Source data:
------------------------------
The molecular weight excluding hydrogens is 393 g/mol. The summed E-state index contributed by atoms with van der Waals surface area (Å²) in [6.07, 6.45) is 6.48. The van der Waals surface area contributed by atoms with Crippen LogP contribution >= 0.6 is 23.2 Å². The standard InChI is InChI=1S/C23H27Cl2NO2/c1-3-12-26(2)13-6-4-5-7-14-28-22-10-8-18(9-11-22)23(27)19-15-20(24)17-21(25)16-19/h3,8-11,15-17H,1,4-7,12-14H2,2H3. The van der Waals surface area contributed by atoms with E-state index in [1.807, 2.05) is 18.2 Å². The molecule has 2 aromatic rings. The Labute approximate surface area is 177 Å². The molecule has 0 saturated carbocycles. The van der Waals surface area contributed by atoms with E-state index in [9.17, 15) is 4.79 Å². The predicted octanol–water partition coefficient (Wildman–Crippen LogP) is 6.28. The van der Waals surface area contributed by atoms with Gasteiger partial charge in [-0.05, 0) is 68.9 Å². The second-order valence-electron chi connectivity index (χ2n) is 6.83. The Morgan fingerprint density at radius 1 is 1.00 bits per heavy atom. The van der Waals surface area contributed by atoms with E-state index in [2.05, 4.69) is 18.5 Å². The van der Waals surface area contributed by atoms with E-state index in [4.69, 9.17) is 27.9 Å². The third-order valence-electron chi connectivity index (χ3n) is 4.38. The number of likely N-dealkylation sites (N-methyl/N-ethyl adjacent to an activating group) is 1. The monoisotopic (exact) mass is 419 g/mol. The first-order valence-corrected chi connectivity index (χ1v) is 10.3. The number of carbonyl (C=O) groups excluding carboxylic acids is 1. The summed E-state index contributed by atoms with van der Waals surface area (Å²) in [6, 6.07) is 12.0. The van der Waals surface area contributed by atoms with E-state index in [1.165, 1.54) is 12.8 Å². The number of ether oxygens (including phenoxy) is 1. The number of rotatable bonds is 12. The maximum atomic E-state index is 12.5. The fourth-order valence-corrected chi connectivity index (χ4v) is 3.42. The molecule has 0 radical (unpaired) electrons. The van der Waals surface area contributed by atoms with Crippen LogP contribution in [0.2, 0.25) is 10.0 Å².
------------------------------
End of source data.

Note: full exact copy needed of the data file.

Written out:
The molecular weight excluding hydrogens is 393 g/mol. The summed E-state index contributed by atoms with van der Waals surface area (Å²) in [6.07, 6.45) is 6.48. The van der Waals surface area contributed by atoms with Crippen LogP contribution >= 0.6 is 23.2 Å². The standard InChI is InChI=1S/C23H27Cl2NO2/c1-3-12-26(2)13-6-4-5-7-14-28-22-10-8-18(9-11-22)23(27)19-15-20(24)17-21(25)16-19/h3,8-11,15-17H,1,4-7,12-14H2,2H3. The van der Waals surface area contributed by atoms with E-state index in [1.807, 2.05) is 18.2 Å². The molecule has 2 aromatic rings. The Labute approximate surface area is 177 Å². The molecule has 0 saturated carbocycles. The van der Waals surface area contributed by atoms with E-state index in [9.17, 15) is 4.79 Å². The predicted octanol–water partition coefficient (Wildman–Crippen LogP) is 6.28. The van der Waals surface area contributed by atoms with Gasteiger partial charge in [-0.05, 0) is 68.9 Å². The second-order valence-electron chi connectivity index (χ2n) is 6.83. The Morgan fingerprint density at radius 1 is 1.00 bits per heavy atom. The van der Waals surface area contributed by atoms with E-state index in [2.05, 4.69) is 18.5 Å². The van der Waals surface area contributed by atoms with E-state index in [4.69, 9.17) is 27.9 Å². The third-order valence-electron chi connectivity index (χ3n) is 4.38. The number of likely N-dealkylation sites (N-methyl/N-ethyl adjacent to an activating group) is 1. The monoisotopic (exact) mass is 419 g/mol. The first-order valence-corrected chi connectivity index (χ1v) is 10.3. The number of carbonyl (C=O) groups excluding carboxylic acids is 1. The summed E-state index contributed by atoms with van der Waals surface area (Å²) in [6, 6.07) is 12.0. The van der Waals surface area contributed by atoms with E-state index in [1.165, 1.54) is 12.8 Å². The number of ether oxygens (including phenoxy) is 1. The number of rotatable bonds is 12. The maximum atomic E-state index is 12.5. The fourth-order valence-corrected chi connectivity index (χ4v) is 3.42. The molecule has 0 radical (unpaired) electrons. The van der Waals surface area contributed by atoms with Crippen LogP contribution in [0.2, 0.25) is 10.0 Å².